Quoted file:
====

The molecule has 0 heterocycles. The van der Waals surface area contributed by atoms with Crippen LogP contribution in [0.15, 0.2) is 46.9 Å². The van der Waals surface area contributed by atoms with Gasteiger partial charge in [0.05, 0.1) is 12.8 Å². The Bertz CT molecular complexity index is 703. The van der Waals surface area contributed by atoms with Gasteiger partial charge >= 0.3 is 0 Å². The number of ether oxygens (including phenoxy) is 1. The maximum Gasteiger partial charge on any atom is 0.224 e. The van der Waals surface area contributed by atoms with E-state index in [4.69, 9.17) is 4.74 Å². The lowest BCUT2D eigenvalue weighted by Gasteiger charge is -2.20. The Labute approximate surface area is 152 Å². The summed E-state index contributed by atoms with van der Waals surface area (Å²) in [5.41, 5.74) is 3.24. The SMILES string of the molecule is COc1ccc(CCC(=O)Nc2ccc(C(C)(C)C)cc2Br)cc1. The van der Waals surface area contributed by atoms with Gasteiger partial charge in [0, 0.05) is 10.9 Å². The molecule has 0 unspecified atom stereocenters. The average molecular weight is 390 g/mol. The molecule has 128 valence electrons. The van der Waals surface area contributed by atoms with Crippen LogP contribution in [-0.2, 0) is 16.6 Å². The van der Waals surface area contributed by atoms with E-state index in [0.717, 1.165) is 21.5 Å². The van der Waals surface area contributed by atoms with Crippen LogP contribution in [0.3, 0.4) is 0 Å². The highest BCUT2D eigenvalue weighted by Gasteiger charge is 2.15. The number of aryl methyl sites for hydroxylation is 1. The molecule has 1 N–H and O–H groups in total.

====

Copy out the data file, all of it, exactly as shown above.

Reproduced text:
The molecule has 0 heterocycles. The van der Waals surface area contributed by atoms with Crippen LogP contribution in [0.15, 0.2) is 46.9 Å². The van der Waals surface area contributed by atoms with Gasteiger partial charge in [0.05, 0.1) is 12.8 Å². The Bertz CT molecular complexity index is 703. The van der Waals surface area contributed by atoms with Gasteiger partial charge >= 0.3 is 0 Å². The number of ether oxygens (including phenoxy) is 1. The maximum Gasteiger partial charge on any atom is 0.224 e. The van der Waals surface area contributed by atoms with E-state index in [4.69, 9.17) is 4.74 Å². The lowest BCUT2D eigenvalue weighted by Gasteiger charge is -2.20. The Labute approximate surface area is 152 Å². The summed E-state index contributed by atoms with van der Waals surface area (Å²) in [5.41, 5.74) is 3.24. The SMILES string of the molecule is COc1ccc(CCC(=O)Nc2ccc(C(C)(C)C)cc2Br)cc1. The van der Waals surface area contributed by atoms with Gasteiger partial charge in [0, 0.05) is 10.9 Å². The molecule has 0 unspecified atom stereocenters. The average molecular weight is 390 g/mol. The molecule has 128 valence electrons. The van der Waals surface area contributed by atoms with Crippen LogP contribution in [-0.2, 0) is 16.6 Å². The van der Waals surface area contributed by atoms with E-state index in [0.717, 1.165) is 21.5 Å². The van der Waals surface area contributed by atoms with Crippen LogP contribution in [0.3, 0.4) is 0 Å². The highest BCUT2D eigenvalue weighted by Gasteiger charge is 2.15. The number of aryl methyl sites for hydroxylation is 1. The molecule has 1 N–H and O–H groups in total.